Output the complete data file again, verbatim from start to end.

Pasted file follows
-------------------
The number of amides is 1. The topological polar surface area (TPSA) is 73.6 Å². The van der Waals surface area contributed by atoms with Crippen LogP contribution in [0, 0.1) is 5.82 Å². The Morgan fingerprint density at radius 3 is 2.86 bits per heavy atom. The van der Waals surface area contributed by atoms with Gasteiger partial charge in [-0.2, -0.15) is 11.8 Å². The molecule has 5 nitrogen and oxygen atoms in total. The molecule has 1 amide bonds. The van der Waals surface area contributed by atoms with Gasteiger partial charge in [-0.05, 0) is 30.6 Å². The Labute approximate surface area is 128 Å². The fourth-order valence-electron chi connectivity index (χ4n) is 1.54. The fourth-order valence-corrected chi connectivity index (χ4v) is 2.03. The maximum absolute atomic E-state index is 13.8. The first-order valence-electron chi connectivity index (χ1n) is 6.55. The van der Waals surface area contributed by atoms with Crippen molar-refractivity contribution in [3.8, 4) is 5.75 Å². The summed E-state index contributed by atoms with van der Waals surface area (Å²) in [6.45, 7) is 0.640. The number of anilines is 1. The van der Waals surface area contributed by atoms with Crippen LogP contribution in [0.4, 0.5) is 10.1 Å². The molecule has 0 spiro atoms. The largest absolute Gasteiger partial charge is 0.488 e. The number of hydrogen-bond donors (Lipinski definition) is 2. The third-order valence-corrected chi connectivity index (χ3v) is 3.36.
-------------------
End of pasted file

The number of amides is 1. The topological polar surface area (TPSA) is 73.6 Å². The van der Waals surface area contributed by atoms with Crippen LogP contribution in [0, 0.1) is 5.82 Å². The Morgan fingerprint density at radius 3 is 2.86 bits per heavy atom. The van der Waals surface area contributed by atoms with Gasteiger partial charge in [-0.2, -0.15) is 11.8 Å². The molecule has 5 nitrogen and oxygen atoms in total. The molecule has 1 amide bonds. The van der Waals surface area contributed by atoms with Gasteiger partial charge in [-0.05, 0) is 30.6 Å². The Labute approximate surface area is 128 Å². The fourth-order valence-electron chi connectivity index (χ4n) is 1.54. The fourth-order valence-corrected chi connectivity index (χ4v) is 2.03. The maximum absolute atomic E-state index is 13.8. The first-order valence-electron chi connectivity index (χ1n) is 6.55. The van der Waals surface area contributed by atoms with Crippen molar-refractivity contribution in [3.8, 4) is 5.75 Å². The summed E-state index contributed by atoms with van der Waals surface area (Å²) in [6.45, 7) is 0.640. The number of anilines is 1. The van der Waals surface area contributed by atoms with Crippen LogP contribution in [0.4, 0.5) is 10.1 Å². The molecule has 0 spiro atoms. The largest absolute Gasteiger partial charge is 0.488 e. The number of hydrogen-bond donors (Lipinski definition) is 2. The third-order valence-corrected chi connectivity index (χ3v) is 3.36.